Aaron Baker: “You can, you know, improve your pump, even in maybe protein synthesis, even the way the carbs load into your body.

I mean, it's just jammed into the muscle.

And then, by the next competition, I thought, “You know what, I don't need this, you know? I don't need the risk.

Excuse me, and I don't need — I have muscle, you know, (INAUDIBLE) known for full muscle or density or whatever I have.

And I thought, do I need this to have muscle?

No, I've been training for, you know, 20 years.

I don't — I don't need this, I don't need the risk.

But I mean, that was my personal choice.

I could use it — and also, insulin will enable you to carb up on (INAUDIBLE) and look great.

I mean, as a matter of fact, at times, it's recommended, just because you need simple sugars to pop the veins and everything and to really trigger it for the desired effect.

But there's a way to do that, and, you know, there's a way that you can blow it as well.

But there are people that — there's one athlete that went into (INAUDIBLE) one shot this year at the Olympia.”

Carb Loading With Insulin And Its Dangers

Tom Platz: “Insulin shot, what does that mean?”

Aaron Baker: “It means that you get caught out on a limb without enough carbs and simple sugars in your bloodstream, and your body needs it. And the insulin drives up the consumption of it at a rapid rate.”

[49:05] Basically, somebody tried using a bunch of insulin to carb load, I guess.

What happened was it crashed their blood sugar, and then they were on stage perhaps, and obviously, don't have simple carbs present to just slam and call out on a limb with low blood sugar.

In a state of hypoglycemia, where your body basically needs to get simple sugar or else your blood sugar is too low and you're in a hypoglycemic crisis, essentially.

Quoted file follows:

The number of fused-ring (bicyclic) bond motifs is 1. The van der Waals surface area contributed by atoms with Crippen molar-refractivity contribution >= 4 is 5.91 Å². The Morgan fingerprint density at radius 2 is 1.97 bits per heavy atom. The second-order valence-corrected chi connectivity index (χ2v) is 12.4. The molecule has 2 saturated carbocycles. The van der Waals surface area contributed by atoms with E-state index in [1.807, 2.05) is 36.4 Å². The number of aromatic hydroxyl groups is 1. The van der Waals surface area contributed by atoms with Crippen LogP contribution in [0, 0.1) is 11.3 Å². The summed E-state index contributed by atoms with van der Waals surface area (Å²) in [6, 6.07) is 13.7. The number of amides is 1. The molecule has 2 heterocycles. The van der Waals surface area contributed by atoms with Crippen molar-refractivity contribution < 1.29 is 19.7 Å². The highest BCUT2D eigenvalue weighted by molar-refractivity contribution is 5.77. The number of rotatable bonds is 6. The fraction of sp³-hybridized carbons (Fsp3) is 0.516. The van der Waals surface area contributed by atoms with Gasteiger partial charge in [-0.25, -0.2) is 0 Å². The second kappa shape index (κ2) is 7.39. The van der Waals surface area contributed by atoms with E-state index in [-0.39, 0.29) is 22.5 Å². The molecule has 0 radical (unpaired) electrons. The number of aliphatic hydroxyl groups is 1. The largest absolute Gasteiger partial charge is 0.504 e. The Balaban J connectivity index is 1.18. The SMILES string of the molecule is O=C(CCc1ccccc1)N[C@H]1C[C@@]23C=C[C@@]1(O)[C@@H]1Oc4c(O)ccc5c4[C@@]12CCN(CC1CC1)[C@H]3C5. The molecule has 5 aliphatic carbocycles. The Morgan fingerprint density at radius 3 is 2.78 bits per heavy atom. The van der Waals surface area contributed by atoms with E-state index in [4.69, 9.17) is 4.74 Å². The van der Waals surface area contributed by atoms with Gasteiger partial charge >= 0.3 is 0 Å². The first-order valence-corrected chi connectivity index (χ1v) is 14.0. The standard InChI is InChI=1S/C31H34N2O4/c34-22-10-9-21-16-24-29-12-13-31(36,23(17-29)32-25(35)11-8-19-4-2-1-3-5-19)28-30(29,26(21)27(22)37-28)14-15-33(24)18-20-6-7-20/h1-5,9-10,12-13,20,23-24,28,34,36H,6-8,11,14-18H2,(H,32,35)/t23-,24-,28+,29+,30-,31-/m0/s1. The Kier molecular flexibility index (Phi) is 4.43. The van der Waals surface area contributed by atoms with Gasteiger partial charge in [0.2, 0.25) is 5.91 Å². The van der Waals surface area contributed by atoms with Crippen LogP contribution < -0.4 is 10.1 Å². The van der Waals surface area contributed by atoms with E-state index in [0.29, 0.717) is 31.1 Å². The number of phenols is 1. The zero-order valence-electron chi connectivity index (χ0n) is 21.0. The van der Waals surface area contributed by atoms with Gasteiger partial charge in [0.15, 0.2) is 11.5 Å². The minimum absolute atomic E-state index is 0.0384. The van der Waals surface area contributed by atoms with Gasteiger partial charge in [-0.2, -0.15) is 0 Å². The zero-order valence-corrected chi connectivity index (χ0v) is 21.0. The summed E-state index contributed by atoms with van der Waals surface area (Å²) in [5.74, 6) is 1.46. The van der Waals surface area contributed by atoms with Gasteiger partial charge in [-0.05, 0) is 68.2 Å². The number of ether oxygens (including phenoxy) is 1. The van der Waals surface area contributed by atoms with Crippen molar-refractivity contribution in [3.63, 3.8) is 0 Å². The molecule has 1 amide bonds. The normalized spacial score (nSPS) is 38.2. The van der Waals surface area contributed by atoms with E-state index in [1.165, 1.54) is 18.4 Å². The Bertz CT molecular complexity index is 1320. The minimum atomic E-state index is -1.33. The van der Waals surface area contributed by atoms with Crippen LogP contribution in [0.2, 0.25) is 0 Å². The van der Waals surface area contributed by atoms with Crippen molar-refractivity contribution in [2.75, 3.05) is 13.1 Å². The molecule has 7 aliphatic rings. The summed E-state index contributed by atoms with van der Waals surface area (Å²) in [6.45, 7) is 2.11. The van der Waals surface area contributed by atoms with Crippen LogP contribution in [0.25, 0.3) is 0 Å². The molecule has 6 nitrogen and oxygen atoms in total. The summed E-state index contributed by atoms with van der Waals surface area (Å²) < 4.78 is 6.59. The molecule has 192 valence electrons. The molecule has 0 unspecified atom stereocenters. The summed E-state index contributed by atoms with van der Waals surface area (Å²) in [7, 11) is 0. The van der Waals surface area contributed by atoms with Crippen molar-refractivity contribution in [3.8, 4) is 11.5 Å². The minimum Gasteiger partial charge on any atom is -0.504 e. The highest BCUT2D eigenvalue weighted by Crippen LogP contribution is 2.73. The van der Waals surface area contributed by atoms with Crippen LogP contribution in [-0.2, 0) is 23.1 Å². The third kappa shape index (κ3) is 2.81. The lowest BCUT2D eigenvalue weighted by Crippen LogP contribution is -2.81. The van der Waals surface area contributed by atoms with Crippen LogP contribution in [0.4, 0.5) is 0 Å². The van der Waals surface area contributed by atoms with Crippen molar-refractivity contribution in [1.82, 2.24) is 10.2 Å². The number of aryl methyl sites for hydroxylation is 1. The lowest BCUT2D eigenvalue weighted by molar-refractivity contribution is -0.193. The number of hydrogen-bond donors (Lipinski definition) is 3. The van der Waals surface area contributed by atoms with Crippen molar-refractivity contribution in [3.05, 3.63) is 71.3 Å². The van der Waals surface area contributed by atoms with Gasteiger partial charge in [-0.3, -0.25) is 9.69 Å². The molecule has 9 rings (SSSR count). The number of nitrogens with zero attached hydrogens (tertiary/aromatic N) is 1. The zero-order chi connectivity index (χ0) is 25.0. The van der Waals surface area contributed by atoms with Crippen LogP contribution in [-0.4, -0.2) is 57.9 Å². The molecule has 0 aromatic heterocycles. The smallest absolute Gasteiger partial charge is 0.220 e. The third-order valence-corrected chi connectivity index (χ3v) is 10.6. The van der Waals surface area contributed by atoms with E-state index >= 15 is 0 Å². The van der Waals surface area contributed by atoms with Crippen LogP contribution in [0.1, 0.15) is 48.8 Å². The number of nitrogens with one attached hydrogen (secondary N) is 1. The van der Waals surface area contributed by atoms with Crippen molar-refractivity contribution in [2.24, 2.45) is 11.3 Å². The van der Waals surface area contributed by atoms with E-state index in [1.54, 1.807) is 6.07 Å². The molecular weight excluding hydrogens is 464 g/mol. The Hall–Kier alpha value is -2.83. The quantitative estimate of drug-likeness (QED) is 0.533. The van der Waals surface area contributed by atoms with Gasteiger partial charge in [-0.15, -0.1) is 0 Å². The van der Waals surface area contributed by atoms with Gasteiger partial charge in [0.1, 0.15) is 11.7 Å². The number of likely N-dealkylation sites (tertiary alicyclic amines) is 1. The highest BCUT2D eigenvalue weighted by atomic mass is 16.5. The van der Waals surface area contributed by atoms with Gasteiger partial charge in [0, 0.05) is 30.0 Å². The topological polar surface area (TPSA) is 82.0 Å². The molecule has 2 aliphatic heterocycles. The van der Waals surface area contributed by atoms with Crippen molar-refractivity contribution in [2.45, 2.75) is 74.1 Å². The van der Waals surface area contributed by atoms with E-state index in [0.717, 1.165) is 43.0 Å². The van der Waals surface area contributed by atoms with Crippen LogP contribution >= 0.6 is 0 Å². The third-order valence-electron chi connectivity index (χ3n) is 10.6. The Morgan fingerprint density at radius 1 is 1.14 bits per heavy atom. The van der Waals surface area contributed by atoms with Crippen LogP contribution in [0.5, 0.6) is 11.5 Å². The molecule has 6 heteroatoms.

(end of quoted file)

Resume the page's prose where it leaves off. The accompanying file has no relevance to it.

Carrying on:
That's what he's referring to right now.

Aaron Baker: “It's that fast-acting R uses them up real quick and loads it into the muscle, so you — that's why diabetics have the sugar tablets that they can pop.”

Tom Platz: “So, you faint and go into a coma, or …”

Aaron Baker: “Oh, you can lock up. I mean, you can just lock up.

This particular athlete had problems with cramping, and …

See, if you're dehydrated along with all of that, I think you're opening up for more competitions.

This athlete was ushered to the hospital and then pumped full of saline and electrolytes.

And he's fortunate, and I'm glad he was out in three hours, but …”

Aaron Baker's Scariest Experience With Insulin

Tom Platz: “Anything scary to you ever happened like that?

Anything like — any certain drug you go (INAUDIBLE) lots of terrible reaction like …”

Aaron Baker: “Let's see.

I've had a reaction before, not a big one.

And I think it's because I didn't take, you know, these grandiose dosages.

But I'm — I've had a reaction to where I'm like, what is this? Oh, excuse me. This is weird, you know, I was …”

Tom Platz: “Insulin, though?”

Aaron Baker: “Yeah. But …”

Tom Platz: “Describe (INAUDIBLE) when you had it.”

Aaron Baker: “Lightheaded, you break out into a sweat.

You feel like you're in a jar, you know, you feel totally uncomfortable.

You feel like, you know, and you feel hot and short of breath.”

[51:08] You feel like raiding your pantry is what you feel like, and clammy, sweaty, and just panicky.

Aaron Baker: “And you feel like something's wrong.

And feel lightheaded and tingly, almost like pins and needles.

I'm — I was fortunate I didn't have a big, big one, but I knew something, you know, was wrong.

And I had carbs, and that's something that makes you think also.